The hard-charging Kasich, who prides himself on never wilting to outside pressures, especially from media, said he yielded this time to editorials in The Columbus Dispatch and The Plain Dealer that called for the two sides to sit down and talk.

But many have wondered why the governor, who signed SB5 on March 31, took so long to publicly call for a compromise.

“I am utterly perplexed as to why the Republicans have waited this long to come to the table,” said state Sen. Nina Turner, a Cleveland Democrat. “After months of playing politics with peoples’ paychecks, their new-found spirit of compromise seems a bit late.”

Kasich says his timing has nothing to do with efforts to repeal the law, or with a recent Quinnipiac poll that shows the measure being defeated by a double-digit margin.

“This is not an effort that is being put forward because we fear we’re going to lose,” Kasich said.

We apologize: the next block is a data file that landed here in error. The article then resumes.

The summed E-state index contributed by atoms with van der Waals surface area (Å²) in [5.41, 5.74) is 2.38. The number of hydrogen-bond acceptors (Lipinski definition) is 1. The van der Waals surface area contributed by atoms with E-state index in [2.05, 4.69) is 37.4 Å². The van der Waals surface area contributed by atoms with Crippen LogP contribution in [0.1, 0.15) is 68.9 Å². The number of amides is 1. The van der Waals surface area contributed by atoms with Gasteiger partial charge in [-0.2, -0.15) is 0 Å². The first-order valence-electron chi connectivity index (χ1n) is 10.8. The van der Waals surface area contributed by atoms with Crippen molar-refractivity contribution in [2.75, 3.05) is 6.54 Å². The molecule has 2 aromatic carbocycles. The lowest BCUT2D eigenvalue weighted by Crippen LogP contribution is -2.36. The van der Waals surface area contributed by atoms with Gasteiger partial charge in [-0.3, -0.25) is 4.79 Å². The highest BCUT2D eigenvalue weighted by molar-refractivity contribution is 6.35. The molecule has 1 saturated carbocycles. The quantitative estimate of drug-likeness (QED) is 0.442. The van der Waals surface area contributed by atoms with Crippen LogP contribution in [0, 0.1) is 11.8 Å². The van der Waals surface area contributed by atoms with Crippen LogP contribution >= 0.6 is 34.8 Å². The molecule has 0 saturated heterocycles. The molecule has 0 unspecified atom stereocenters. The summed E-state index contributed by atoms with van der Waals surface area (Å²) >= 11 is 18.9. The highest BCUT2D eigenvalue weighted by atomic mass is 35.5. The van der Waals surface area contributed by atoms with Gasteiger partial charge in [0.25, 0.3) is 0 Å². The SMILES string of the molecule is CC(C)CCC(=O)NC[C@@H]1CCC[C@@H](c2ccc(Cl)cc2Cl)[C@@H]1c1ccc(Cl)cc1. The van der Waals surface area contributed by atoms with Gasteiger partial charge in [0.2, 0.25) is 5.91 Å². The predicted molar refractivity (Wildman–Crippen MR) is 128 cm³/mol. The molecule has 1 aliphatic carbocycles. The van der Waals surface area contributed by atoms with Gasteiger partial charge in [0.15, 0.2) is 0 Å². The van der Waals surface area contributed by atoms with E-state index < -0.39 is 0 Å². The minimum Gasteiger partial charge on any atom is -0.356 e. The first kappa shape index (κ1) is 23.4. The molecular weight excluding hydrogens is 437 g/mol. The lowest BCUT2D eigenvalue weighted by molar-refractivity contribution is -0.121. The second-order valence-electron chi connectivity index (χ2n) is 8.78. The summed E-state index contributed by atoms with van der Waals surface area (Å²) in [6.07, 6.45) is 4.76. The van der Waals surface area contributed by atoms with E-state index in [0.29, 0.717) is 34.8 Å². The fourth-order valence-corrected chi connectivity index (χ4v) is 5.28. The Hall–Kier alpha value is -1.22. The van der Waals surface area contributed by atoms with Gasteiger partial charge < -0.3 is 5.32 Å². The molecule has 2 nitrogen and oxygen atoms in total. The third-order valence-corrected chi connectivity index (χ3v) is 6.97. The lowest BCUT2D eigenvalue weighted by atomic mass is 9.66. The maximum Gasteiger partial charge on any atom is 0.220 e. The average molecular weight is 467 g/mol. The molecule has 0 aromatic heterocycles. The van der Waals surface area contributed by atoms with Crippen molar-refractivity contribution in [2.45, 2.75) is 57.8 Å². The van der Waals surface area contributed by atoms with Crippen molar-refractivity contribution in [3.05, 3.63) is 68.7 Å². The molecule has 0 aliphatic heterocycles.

The Quinnipiac poll, released in late July, showed voters favoring a repeal of SB5, 56-to-32-percent — a 24 point margin.

“He must’ve gotten the latest poll results,” said Ohio Democratic Party chairman Chris Redfern. “It’s always good to have converts to the movement.”

The same poll, however, showed voters strongly support key aspects of the law, including requirements that public workers pay at least 15 percent of health insurance premiums and contribute at least 10 percent of their wages toward their pensions.

Kasich says that his staff and other Republican leaders had discussions earlier this summer with union leaders — though he would not say who — and says there was progress being made, and “then all of a sudden those people were yanked away.”